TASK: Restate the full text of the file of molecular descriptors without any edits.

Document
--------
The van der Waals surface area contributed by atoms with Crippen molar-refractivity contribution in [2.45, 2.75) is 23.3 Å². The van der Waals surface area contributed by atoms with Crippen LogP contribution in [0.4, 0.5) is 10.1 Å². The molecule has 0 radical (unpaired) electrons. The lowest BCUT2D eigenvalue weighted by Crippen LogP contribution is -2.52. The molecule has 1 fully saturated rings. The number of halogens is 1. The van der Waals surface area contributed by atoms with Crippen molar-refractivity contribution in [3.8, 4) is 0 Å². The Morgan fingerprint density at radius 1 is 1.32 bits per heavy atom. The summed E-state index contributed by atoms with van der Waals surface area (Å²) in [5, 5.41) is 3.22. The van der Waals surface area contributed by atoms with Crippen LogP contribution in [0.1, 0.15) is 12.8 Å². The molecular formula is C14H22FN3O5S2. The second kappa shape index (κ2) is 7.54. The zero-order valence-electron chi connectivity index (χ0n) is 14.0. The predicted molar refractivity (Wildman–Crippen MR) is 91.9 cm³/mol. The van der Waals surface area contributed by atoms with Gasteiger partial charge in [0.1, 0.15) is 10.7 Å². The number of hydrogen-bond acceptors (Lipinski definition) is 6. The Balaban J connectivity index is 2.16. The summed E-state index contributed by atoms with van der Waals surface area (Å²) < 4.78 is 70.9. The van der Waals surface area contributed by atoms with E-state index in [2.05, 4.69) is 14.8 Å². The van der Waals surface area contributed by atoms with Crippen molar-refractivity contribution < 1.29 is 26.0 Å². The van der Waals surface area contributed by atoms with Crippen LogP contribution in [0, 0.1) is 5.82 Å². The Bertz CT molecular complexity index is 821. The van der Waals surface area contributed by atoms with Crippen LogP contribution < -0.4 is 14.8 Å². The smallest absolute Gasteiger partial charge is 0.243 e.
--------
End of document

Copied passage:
The van der Waals surface area contributed by atoms with Crippen molar-refractivity contribution in [2.45, 2.75) is 23.3 Å². The van der Waals surface area contributed by atoms with Crippen LogP contribution in [0.4, 0.5) is 10.1 Å². The molecule has 0 radical (unpaired) electrons. The lowest BCUT2D eigenvalue weighted by Crippen LogP contribution is -2.52. The molecule has 1 fully saturated rings. The number of halogens is 1. The van der Waals surface area contributed by atoms with Crippen molar-refractivity contribution in [3.8, 4) is 0 Å². The Morgan fingerprint density at radius 1 is 1.32 bits per heavy atom. The summed E-state index contributed by atoms with van der Waals surface area (Å²) in [5, 5.41) is 3.22. The van der Waals surface area contributed by atoms with Crippen LogP contribution in [0.1, 0.15) is 12.8 Å². The molecular formula is C14H22FN3O5S2. The second kappa shape index (κ2) is 7.54. The zero-order valence-electron chi connectivity index (χ0n) is 14.0. The predicted molar refractivity (Wildman–Crippen MR) is 91.9 cm³/mol. The van der Waals surface area contributed by atoms with Gasteiger partial charge in [0.1, 0.15) is 10.7 Å². The number of hydrogen-bond acceptors (Lipinski definition) is 6. The Balaban J connectivity index is 2.16. The summed E-state index contributed by atoms with van der Waals surface area (Å²) < 4.78 is 70.9. The van der Waals surface area contributed by atoms with E-state index in [2.05, 4.69) is 14.8 Å². The van der Waals surface area contributed by atoms with Crippen molar-refractivity contribution < 1.29 is 26.0 Å². The van der Waals surface area contributed by atoms with Crippen LogP contribution in [0, 0.1) is 5.82 Å². The Bertz CT molecular complexity index is 821. The van der Waals surface area contributed by atoms with Crippen LogP contribution < -0.4 is 14.8 Å². The smallest absolute Gasteiger partial charge is 0.243 e.